The Chamaeleon Constellation

Welcome back to Constellation Friday! Today, in honor of the late and great Tammy Plotner, we will be dealing with that famous lizard that specializes at blending in – the Chamaeleon constellation!

In the 2nd century CE, Greek-Egyptian astronomer Claudius Ptolemaeus (aka. Ptolemy) compiled a list of all the then-known 48 constellations. This treatise, known as the Almagest, would be used by medieval European and Islamic scholars for over a thousand years to come, effectively becoming astrological and astronomical canon until the early Modern Age.

In time, this list would come to be expanded as astronomers became aware of more asterisms in the night sky. One of these is Chamaeleon, a small constellation located in the southern sky that was first defined in the 16th century. This constellation was appropriately named, given its ability to blend into the background! Today, it is one of the 88 constellations recognized by the IAU.

Name and Meaning:

Since Chamaeleon was unknown to the ancient Greeks and Romans, it has no mythology associated with it, but it’s not hard to understand how it came about its fanciful name. As exploration of the southern hemisphere began, what biological wonders were discovered! Can you imagine how odd a creature that could change its skin color to match its surroundings would be to someone who wasn’t familiar with lizards?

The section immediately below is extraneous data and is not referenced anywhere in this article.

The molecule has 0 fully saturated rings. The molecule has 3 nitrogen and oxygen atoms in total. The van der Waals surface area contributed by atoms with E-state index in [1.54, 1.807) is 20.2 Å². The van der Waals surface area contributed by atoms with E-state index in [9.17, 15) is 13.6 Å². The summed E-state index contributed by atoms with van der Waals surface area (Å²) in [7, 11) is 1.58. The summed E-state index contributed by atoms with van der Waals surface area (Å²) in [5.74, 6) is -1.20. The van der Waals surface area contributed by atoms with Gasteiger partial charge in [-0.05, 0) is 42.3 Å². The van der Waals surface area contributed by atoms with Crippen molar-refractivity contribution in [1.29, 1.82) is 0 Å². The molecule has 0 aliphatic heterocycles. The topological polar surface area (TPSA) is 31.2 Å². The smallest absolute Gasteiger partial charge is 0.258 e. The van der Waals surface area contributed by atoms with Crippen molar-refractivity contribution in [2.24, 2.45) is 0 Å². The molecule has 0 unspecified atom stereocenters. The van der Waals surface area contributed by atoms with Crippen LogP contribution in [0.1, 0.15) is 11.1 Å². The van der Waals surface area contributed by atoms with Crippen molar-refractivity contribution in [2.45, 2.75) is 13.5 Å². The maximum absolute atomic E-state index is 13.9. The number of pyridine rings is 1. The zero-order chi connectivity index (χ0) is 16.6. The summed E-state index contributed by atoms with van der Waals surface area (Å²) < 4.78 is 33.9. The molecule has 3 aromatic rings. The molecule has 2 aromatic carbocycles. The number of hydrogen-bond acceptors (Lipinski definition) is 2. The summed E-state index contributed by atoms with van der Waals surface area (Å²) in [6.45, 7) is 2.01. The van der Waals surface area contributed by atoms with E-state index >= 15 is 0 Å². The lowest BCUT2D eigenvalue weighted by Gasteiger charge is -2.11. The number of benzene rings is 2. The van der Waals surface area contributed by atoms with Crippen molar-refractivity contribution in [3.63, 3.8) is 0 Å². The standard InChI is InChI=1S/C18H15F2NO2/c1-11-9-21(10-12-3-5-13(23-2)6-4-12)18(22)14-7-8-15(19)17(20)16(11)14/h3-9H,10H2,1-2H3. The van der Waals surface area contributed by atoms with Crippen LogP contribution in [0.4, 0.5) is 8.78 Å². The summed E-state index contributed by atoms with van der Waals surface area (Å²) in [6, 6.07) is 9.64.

Map of the dark molecular clouds associated with the Chamaeleon constellation. Credit: Roberto Mura

Small wonder that a constellation that blended right in with the background stars could be considered a “chamaeleon” or that it might be pictured sticking its long tongue out to capture its insectile constellation neighbor – Musca the “fly”!

History of Observation:

Chamaeleon was one of twelve constellations created by Pieter Dirkszoon Keyser and Frederick de Houtman between 1595 and 1597. Both were Dutch navigators and early astronomical explorers who made attempts to chart southern hemisphere skies. Their work was added to Johann Bayer’s “Uranometeria” catalog in 1603, where Chamaeleon was first introduced as one of the 12 new southern constellations and its stars given Bayer designations.

To this day, Chamaeleon remain as one of the 88 modern constellations recognized by the IAU and it is bordered by Musca, Carina, Volans, Mensa, Octans and Apus. It contains only 3 main stars, the brightest of which is 4th magnitude Alpha – but it also has 16 Bayer/Flamsteed designated stars within its boundaries.

Notable Features:

The Chamaeleon constellation is home to several notable stars. These include Alpha Chamaeleontis, a spectral type F5III star located approximately 63.5 light years from Earth. Beta Chamaeleontis is a main sequence star that is approximately 270 light years distant. This star is the third brightest in the constellation, after Alpha and Gamma Chamaeleontis.

Artist’s concept of “hot Jupiter”, a Jupiter-sized planet orbiting closely to its star. Credit: NASA/JPL-Caltech

And then there’s HD 63454, a K-type main sequence star located approximately 116.7 light years away. It lies near the south celestial pole and is slightly cooler and less luminous than the Sun. In February of 2005, a hot Jupiter-like planet (HD 63454 b) was discovered orbiting the star.

The “Chamaeleon” also disguises itself with a huge number of dark molecular clouds that are often referred to as the “Chamaeleon Cloud Complex”. Situation about 15 degrees below the galactic plane, it is accepted is one of the closest low mass star forming regions to the Sun with a distance of about 400 to 600 light years.